No longer relegated to the covers of tabloids in the grocery store aisle, fake news has become big business with easy distribution via social media and the internet. Can and should it be stopped? Who is responsible? USC experts discuss the implications of fake news on law, politics and society.
‘Disinformation’ ≠ defamation
“Disinformation or ‘disinfo’ are news stories that are fake but look real based upon the quality of the writing.
“Disinfo deserves First Amendment protection because it is speech – even if it is wrong. If we were punished every time we said something wrong, none of us would be allowed to speak. But that demonstrates why the First Amendment is so important – even wrong speech can be said without fear of reprisal.
“The second issue is whether disinfo constitutes defamation. That depends on the circumstances and whether someone’s reputation has been injured. An otherwise creditable news organization can get itself sued for not doing an adequate investigation of the facts before running the story; and, by lending its credibility to a bad story, probably deserves to be sued.”
Adjunct professor at the USC Annenberg School for Communication and Journalism
Ethical standards for internet ‘broadcasters’
“Fake news threatens our confidence in the notions of one nation and the ability of public institutions to respond to societal needs. We do not need another law to address fake news. Instead, internet service providers and news organizations should observe their ethical obligations — that is, going beyond what they are compelled to do by law and instead do what they ‘should do.’
“Internet service providers must adopt a common set of ethical rules for news reporting on social media. They can be no different from the broadcast standards and practices of the television networks. When the internet site shows that it has adopted these minimum standards of journalistic integrity, we can have a minimum threshold of trust in that source. They should inform the public of the importance of recognizing that the content has been subjected to professional scrutiny. Since the service providers control the access to the social media consumer, the solution to the problem lies with them. Their failure to police what content can be posted on their sites encourages the creeping problem of fake news. It is time to act before a new generation of Americans is less informed and, therefore, equipped to govern.”
C. KERRY FIELDS
Professor of business law and ethics at the USC Marshall School of Business
Who bears the responsibility?
“People have always sought ideological comfort food. But for a long time we have had a distribution system based on large networks that limited the amount of media people could consume. That’s no longer the case. Facebook and other platforms bear enormous responsibility here. A supermarket doesn’t stock fake milk on its shelves, so the largest distributor of news shouldn’t be complicit in pushing erroneous information with no filter.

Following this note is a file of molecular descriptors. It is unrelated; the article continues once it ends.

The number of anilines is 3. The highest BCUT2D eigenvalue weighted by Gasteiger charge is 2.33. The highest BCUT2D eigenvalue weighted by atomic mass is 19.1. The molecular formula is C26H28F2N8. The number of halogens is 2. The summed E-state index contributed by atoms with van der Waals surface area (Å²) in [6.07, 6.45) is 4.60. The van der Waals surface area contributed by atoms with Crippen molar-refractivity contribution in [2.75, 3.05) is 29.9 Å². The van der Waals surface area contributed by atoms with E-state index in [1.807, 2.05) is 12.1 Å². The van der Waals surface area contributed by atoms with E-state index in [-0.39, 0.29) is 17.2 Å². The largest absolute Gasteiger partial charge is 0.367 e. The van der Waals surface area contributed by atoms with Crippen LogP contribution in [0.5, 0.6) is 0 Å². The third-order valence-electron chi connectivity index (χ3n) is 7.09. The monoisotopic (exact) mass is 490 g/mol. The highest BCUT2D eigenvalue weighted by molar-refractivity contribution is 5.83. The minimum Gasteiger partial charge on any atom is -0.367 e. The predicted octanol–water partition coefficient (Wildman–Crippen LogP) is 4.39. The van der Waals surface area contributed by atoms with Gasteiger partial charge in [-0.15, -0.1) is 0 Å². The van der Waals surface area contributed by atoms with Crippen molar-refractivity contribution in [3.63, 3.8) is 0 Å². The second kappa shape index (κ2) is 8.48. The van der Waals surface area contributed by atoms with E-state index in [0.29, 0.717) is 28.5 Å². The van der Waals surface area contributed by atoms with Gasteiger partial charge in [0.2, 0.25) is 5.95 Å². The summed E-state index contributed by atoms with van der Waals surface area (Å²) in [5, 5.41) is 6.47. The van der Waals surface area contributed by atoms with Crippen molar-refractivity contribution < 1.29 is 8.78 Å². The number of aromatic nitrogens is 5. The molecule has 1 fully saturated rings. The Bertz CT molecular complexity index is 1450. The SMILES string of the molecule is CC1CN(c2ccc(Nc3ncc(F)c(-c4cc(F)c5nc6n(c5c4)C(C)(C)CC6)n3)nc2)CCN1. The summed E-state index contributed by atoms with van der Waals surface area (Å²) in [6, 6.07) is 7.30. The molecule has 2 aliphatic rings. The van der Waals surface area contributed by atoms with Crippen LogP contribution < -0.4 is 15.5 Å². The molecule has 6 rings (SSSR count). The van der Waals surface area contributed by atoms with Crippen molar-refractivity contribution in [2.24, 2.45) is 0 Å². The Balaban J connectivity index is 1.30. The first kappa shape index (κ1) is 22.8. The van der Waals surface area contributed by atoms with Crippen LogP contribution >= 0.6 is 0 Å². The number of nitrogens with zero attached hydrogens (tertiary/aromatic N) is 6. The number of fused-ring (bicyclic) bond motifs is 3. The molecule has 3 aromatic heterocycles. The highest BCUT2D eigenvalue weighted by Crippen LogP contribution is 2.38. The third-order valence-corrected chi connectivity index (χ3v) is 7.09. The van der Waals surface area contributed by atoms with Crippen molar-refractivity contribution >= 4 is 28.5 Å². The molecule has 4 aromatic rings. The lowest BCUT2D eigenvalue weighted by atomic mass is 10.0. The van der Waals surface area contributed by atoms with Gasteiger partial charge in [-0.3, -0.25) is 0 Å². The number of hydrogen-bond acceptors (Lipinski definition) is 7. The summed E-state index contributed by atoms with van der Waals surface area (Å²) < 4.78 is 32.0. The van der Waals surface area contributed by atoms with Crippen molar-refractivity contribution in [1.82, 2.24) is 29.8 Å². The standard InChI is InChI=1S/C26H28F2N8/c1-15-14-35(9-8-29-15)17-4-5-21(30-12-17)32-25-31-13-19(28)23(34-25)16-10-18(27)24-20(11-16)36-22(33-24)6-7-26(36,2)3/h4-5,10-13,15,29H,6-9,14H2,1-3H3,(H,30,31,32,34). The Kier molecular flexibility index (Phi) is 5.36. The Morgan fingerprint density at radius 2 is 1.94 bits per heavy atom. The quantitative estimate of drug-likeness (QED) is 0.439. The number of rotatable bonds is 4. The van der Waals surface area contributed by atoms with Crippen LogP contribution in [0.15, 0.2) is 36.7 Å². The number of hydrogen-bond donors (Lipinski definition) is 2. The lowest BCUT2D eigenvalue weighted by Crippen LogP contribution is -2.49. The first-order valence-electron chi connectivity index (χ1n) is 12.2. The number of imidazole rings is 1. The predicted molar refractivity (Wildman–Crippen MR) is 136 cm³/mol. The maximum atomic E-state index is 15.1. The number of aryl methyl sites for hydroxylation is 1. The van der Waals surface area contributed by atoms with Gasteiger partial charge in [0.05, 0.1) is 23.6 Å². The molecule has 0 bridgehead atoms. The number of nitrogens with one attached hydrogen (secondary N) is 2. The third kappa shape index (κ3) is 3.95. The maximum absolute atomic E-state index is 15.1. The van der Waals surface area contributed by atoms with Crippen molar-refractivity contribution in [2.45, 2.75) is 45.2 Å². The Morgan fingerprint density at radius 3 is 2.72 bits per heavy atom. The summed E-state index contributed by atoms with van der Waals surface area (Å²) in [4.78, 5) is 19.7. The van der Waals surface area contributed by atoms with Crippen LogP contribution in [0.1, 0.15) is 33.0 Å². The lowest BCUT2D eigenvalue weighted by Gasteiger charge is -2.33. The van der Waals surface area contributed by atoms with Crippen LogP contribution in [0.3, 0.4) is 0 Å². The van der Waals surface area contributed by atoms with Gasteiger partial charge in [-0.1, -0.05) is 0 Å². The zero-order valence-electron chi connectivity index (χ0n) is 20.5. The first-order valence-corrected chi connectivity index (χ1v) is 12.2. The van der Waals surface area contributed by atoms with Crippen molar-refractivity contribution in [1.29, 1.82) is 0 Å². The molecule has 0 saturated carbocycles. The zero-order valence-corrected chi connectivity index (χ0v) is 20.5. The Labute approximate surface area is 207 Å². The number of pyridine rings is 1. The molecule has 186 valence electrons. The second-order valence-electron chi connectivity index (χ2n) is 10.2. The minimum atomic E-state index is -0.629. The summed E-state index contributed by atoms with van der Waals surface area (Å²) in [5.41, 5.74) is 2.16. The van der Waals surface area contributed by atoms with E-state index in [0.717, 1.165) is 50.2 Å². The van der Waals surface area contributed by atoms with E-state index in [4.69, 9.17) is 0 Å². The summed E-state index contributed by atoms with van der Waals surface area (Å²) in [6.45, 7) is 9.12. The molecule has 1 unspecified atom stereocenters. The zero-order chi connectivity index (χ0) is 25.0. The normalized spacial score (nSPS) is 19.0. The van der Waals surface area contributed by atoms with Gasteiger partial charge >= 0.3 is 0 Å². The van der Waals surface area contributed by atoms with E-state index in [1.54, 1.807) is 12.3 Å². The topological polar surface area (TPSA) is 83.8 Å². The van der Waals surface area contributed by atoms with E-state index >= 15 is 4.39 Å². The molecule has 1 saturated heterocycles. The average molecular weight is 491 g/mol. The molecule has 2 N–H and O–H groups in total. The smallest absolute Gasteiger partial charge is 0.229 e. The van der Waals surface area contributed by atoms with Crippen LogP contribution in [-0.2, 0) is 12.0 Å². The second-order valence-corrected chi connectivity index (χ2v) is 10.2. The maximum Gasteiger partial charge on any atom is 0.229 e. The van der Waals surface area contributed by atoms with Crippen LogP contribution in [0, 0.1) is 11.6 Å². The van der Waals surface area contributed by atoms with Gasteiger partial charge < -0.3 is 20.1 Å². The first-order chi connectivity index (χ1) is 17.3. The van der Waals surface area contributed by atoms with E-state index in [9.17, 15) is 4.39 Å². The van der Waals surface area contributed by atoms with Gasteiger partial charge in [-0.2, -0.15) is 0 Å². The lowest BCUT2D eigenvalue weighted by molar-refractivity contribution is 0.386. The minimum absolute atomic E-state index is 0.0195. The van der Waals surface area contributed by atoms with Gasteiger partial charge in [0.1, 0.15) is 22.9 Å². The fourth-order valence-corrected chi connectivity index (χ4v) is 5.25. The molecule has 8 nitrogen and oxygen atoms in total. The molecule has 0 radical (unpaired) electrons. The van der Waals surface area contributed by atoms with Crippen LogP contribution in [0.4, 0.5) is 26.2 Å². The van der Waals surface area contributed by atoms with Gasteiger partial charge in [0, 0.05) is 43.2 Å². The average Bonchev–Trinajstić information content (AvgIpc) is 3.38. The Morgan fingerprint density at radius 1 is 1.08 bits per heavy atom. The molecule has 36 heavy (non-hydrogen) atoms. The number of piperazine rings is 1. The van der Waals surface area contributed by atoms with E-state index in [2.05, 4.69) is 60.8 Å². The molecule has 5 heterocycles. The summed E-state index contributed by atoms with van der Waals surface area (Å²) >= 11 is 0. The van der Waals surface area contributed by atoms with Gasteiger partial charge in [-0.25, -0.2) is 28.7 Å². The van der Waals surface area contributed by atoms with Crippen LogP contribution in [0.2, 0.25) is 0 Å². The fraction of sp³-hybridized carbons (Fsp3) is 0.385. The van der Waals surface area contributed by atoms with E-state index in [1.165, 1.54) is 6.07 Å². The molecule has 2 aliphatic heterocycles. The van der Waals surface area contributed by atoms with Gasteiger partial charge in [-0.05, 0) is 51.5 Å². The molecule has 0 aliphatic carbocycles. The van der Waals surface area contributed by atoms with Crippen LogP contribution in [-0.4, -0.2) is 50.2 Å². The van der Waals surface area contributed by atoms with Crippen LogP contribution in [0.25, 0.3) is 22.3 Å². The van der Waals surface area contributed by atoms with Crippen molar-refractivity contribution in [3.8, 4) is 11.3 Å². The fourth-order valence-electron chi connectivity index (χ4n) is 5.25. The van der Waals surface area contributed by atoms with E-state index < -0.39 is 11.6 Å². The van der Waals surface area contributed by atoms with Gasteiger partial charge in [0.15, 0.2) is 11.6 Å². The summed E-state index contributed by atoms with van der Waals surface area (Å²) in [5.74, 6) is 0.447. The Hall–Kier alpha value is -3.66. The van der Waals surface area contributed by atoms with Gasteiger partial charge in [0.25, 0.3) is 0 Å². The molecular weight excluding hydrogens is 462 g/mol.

“I’ve dedicated my professional life to reporting accurately about difficult and complicated events, and I continue to believe there is a public value and an economic value to doing the job of a reporter as classically defined. We need a new type of civics education in high schools and elsewhere that teaches media literacy. There is simply no reason why this shouldn’t be a part of a high school curriculum. It has massive implications for our democracy.”
Director of the Future of Journalism at the Annenberg Innovation Lab
All the clicks: A boon for social media, a bust for society
“The real answer is that we don’t know [the scale of disinformation] because Facebook is not an open platform that makes its data, people and algorithms available to researchers. We either have to make intelligent guesses, reverse-engineer their systems or trust the research that they publish on themselves. None of these options is satisfying.
“Facebook needs to be known as a place that can have influence on how people think and behave. If they didn’t, then why would advertisers give them money?
“Engagement is the holy grail for Facebook, but engagement is not what republics need in order to live together.”
Assistant professor of communication and journalism at USC Annenberg
Our morals determine what we believe
“There is a substantial literature in social psychology showing how people’s acceptance of factual claims is largely influenced by their moral opinions about those facts. This can help explain why we so readily accept fake news supporting our own political beliefs, while fake news supporting the other side has us immediately running to snopes.com to expose it as fake.”
Assistant professor of psychology at the USC Dornsife College of Letters, Arts and Sciences
Nobody knows if you are a fake
“It turns out that much of the political content Americans see on social media every day is not produced by human users. These artificial intelligence systems can be rather simple or very sophisticated, but they share a common trait: They are set to automatically produce content following a specific political agenda determined by their controllers, who are nearly impossible to identify.
“The effectiveness of social bots depends on the reactions of actual people. We’ve learned, distressingly, that people are not able to ignore, or develop a sort of immunity toward, the bots’ presence and activity. Most human users can’t tell whether a tweet is posted by another real user or by a bot. We know this because bots are retweeted at the same rate as humans.
“Social media is acquiring increasing importance in shaping political beliefs and influencing people’s online and offline behavior. The research community will need to continue to explore ways to make these platforms as safe from abuse as possible.”
Research assistant professor for the Information Sciences Institute at the USC Viterbi School of Engineering